HOTEL bosses have raked in a “shocking” £10million of taxpayers’ money by housing the homeless for just three councils.
The key authorities dotted across the country are using hotels and B&Bs to house homeless people.
Getty – Contributor Manchester City Council paid £4.6m to house homeless people in hotels and B&Bs.
Figures obtained by The Sun show three councils across England have forked out £9.7million in two years in a desperate bid to tackle the crisis.
London’s Westminster Council paid £4.3million in two years to house homeless people in hotels, spending £2.47million up until 2016 before spending £1.84million through to April 2017.
Manchester City Council paid even more at £4.6million, while Windsor and Maidenhead – in Prime Minister Theresa May’s constituency – spent £71,295 on putting homeless people up in B&Bs to April 2016 which jumped to a whopping £658,095 to April 2017, nine times as much.
Authorities in the borough were criticised for moving the homeless ahead of last month’s royal wedding when police confiscated rough sleepers’ belongings to move them on and impounded a bus offering refuge for the homeless before the event.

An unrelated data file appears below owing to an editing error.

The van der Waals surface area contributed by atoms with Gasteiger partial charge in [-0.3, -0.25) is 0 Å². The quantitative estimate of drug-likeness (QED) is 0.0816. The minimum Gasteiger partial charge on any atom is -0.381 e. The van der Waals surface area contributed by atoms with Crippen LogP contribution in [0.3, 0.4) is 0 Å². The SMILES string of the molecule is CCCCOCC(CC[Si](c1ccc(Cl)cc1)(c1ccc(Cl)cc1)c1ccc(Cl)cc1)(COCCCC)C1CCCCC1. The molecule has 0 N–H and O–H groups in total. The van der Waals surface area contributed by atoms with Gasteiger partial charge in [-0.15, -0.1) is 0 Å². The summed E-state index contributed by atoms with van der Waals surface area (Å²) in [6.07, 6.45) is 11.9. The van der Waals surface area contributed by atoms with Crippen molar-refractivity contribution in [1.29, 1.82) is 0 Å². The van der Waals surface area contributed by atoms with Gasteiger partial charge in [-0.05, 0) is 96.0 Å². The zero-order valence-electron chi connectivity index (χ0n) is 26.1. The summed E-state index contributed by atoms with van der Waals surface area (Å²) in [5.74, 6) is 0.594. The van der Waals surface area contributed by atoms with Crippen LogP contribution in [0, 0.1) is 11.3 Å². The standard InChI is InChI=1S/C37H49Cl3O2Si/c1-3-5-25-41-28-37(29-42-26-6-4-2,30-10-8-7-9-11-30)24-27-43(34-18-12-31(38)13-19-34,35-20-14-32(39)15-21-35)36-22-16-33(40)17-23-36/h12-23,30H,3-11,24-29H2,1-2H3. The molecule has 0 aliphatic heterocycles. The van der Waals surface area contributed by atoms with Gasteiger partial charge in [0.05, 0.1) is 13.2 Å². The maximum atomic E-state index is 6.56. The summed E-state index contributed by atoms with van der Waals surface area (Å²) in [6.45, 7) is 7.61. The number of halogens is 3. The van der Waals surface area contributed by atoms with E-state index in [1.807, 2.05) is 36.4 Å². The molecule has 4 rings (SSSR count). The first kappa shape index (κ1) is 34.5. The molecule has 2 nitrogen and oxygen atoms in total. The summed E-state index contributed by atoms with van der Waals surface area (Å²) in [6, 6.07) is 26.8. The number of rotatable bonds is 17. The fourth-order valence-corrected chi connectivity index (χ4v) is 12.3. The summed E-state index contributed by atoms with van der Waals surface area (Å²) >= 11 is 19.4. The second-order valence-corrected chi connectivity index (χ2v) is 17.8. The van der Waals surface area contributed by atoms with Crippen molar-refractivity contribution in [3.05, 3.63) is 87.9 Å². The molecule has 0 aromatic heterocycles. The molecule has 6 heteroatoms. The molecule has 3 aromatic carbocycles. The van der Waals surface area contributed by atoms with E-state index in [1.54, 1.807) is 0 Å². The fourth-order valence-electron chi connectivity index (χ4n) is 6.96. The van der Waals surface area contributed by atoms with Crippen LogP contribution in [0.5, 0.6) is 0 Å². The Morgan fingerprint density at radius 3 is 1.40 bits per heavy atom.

AFP or licensors Police in Windsor and Maidenhead tried to move the homeless ahead of the royal wedding last week.
Labour mayor of Manchester Andy Burnham launched a city homeless fund last year which has so far raised £110,000, but between April 2015 and April 2016 the council splurged £1.66million on hotels for the homeless while this figure almost doubled to £3.01million to April 2017.
The actual figure for the whole of the country could be much higher as several councils failed to respond including Birmingham City Council.
Others such as Leeds and Newcastle did not spend any cash on hotels to house homeless people while Sheffield spent less than £30,000.
Polly Neate, chief executive of Shelter, said: “These shocking numbers reveal the pain inflicted by the housing emergency in this country.
AFP or licensors Mayor of Manchester Andy Burnham’s homeless fund, launched last year, has raised £110,000.
“Thousands of desperate families have to turn to their council for help after being pushed into homelessness by expensive private rents, welfare cuts and the drought of affordable homes.
“Every day at Shelter we speak to families forced to live in one room of a cramped emergency B&B or hostel, often for months on end.
“To stop more families becoming homeless in the first place, the government must make sure housing benefit covers the cost of rents in the short-term, while also tackling the root of the crisis by building a new generation of social homes to rent.”
In December a committee of MPs said homelessness in England was a “national crisis” and the government’s attitude was “unacceptably complacent”.